TORONTO — An Ontario judge has given Sears Canada the green light to immediately proceed with reaching out to potential buyers while it’s under creditor protection.Ontario Superior Court Justice Glenn Hainey approved the motion for the sale and investor solicitation process Thursday, following hours of discussions between lawyers representing the company, its lenders and retirees and laid-off employees.According to the decision, the national retailer and its court-ordered monitor, FTI Consulting Inc., can select one or more successful bids by Oct. 25.In separate documents filed by Sears Canada’s lawyers prior to Thursday’s hearing, the retailer’s chief financial officer said it’s “crucial” to begin liquidation sales of inventory no later than July 21 and to complete them by Oct. 12. Hainey is expected to hear that motion Tuesday.Sears Canada announced in June that it planned on closing 59 locations across the country and cutting approximately 2,900 jobs as part of a restructuring under the Companies’ Creditors Arrangement Act.The department store owner wants to shutter dozens of stores in the coming weeks while it negotiates with potential buyers who might acquire some or all of the company’s remaining assets, pending court approvals.“I’m in total shock this happened,” said Zobedida Maharaj, who was one of dozens of former employees who packed an overflowing Toronto courtroom to hear Thursday’s proceedings.Maharaj, 53, said she had worked at Sears Canada for 28 years before she was laid off at the end of March when her store was closed.The senior manager of operations and merchandise said she was initially told she would get eight weeks of severance and benefits, but was cut off June 22 when the company secured temporary court protection from creditors.“It’s like getting slapped in the face,” Maharaj said.Earlier in the day, Sears Canada struck a deal over benefit and pension payments to retired employees. The retailer had initially asked the court for permission to immediately halt payments for pension, health and dental benefits for laid-off employees, retirees and surviving spouses due to a severe cash crunch, but later agreed to continue payments to retirees until Sept. 30.Many former employees said the company’s compromise on temporarily paying retiree benefits and pension compensation has them cautiously hopeful.Pina Rupa, 58, from Vaughan, Ont., said outside the courthouse that she hoped Sears Canada, where she worked for nearly 40 years, would reinstate her benefits and severance which she said were worth tens of thousands of dollars.“I was such a loyal employee,” said Rupa, who was laid off from the company’s head office.Employment lawyer Susan Ursel, whose firm represents more than 17,000 non-unionized former and current employees, said her law office is filing motions to ask the court to reinstate benefit, severance and pension payments to the workers who were laid off. It is also asking to set up a temporary hardship fund for those who are in dire need of cash and health benefits.Ontario Premier Kathleen Wynne said her government is paying close attention to the situation but there isn’t a role it can play at this point.Follow @LindaNguyenTO and @DavidPaddon on Twitter.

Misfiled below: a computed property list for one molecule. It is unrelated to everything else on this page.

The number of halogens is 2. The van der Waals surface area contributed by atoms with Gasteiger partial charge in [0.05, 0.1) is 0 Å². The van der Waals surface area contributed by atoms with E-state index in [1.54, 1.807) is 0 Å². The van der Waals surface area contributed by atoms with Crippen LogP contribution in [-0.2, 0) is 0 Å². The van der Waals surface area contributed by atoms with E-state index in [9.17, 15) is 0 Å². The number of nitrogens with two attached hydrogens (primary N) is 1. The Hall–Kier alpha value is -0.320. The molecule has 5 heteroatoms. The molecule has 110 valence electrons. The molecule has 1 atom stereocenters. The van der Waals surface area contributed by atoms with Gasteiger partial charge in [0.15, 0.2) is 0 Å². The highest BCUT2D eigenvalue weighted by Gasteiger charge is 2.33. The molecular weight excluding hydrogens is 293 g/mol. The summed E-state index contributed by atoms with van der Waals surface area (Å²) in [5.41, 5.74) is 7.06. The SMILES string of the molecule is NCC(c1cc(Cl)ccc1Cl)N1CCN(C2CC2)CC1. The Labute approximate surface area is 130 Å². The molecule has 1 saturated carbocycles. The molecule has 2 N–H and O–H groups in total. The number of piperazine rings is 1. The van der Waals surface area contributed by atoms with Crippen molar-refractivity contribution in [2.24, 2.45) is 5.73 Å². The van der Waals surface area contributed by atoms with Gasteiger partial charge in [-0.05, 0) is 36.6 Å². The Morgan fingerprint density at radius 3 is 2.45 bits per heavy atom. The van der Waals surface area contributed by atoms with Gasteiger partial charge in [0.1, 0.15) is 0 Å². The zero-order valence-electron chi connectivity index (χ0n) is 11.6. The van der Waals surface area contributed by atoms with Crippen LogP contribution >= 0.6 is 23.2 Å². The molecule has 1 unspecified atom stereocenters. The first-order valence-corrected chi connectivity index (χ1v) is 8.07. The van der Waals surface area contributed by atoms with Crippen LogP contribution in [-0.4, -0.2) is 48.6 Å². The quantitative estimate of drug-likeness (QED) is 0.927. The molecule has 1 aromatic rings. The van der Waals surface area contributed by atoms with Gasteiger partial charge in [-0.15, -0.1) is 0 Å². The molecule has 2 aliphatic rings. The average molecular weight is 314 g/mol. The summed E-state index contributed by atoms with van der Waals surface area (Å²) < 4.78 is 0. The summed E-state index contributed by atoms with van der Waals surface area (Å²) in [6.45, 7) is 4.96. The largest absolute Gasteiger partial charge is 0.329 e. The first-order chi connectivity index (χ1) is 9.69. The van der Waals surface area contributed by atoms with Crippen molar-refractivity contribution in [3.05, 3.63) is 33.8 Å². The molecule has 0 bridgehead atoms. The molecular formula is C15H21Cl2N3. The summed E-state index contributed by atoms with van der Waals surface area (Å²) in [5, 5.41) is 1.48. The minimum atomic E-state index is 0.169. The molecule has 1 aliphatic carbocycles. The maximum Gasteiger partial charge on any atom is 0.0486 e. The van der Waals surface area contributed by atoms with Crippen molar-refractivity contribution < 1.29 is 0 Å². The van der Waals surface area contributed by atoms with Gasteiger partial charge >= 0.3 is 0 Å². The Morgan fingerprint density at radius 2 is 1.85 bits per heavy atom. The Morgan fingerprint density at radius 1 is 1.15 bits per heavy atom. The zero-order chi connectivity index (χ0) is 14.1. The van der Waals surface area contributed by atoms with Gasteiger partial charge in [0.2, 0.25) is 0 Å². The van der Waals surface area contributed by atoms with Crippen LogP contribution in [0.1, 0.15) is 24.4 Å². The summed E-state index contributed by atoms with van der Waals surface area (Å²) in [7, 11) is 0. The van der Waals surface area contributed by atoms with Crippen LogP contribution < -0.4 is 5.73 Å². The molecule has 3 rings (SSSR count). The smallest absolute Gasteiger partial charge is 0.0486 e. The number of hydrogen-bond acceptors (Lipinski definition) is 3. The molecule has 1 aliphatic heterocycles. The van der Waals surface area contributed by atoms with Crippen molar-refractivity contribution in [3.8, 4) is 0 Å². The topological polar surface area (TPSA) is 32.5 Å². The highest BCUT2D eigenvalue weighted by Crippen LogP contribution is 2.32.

(Updated)After 41 days of campaigning — In less than 24 hours, millions of us will head to the polls to determine who will form the next government of Ontario. Some have already cast their ballots in advance polls. But many will make their final decision Thursday and because of that the party leaders are campaigning hard – hoping to win the approval of those undecided voters.All three leaders made multiple stops Wednesday in a final push for votes. And once again the Liberal leader found herself apologizing. Not what you want to be doing on the day before an election.Wynne said a Liberal campaign flyer depicting her Progressive Conservative rival laughing as a hospital explodes behind him is “not acceptable.”The flyers show a super imposed Tory leader Tim Hudak’s image over top of the Joker character from the Batman movie “The Dark Knight.” They were distributed in Vaughan where Liberal candidate Stephen Del Duca currently holds the riding. He apologized on Twitter. Today on CHCH “News Now”, Wynne also apologized: “I apologize to the residents who received that piece of literature. It should not have happened and as I say, the campaign apologized and we need to recognize it shouldn’t have happened and it was a mistake.”NDP Leader Andrea Horwath was in Oshawa Wednesday afternoon. She told supporters that while Thursday is an important day for her — it’s the public who has a lot to lose if they don’t vote NDP: “The stakes are high. Not necessarily are the stakes high for the politicians. But the stakes are high for the people of this province. They deserve much better than what they’ve had over the last number of years. I’m sure that as they go to the polls tomorrow, they’ll be more thinking about ‘how do we get a province that respects us? How do we get a government that respects us.”On a stop in Niagara Wednesday afternoon, the PC leader called for change in Ontario. He said he would re-ignite the economy, create jobs and stop expensive hand outs to large corporations. And he’s sticking to his million jobs plan message despite criticism from unions, economists and the Liberals. He says it shows the Liberals are desperate: “Voters in Niagara Falls and across the province have an opportunity to send this era of corruption, waste and incompetence into the past. Voters in Niagara Falls are going to have a chance to turn us away from this cliff of debt. And voters will have a chance for a real turnaround plan. And voters will have a chance to vote for our plan — for lower taxes, affordable energy, and a lot more jobs.”Wynne is wrapping up her last stop at the supper hour in Toronto.Hudak is in Jarvis, Ontario tonight at 7.And Horwath is in Kingston with federal NDP Leader Tom Mulcair at 6:45.CHCH’s Your Home, Your Vote coverage starts at 8 tomorrow night. We’ll have reporters at the leaders’ party headquarters as well as in key local ridings. We also have a panel of experts in place.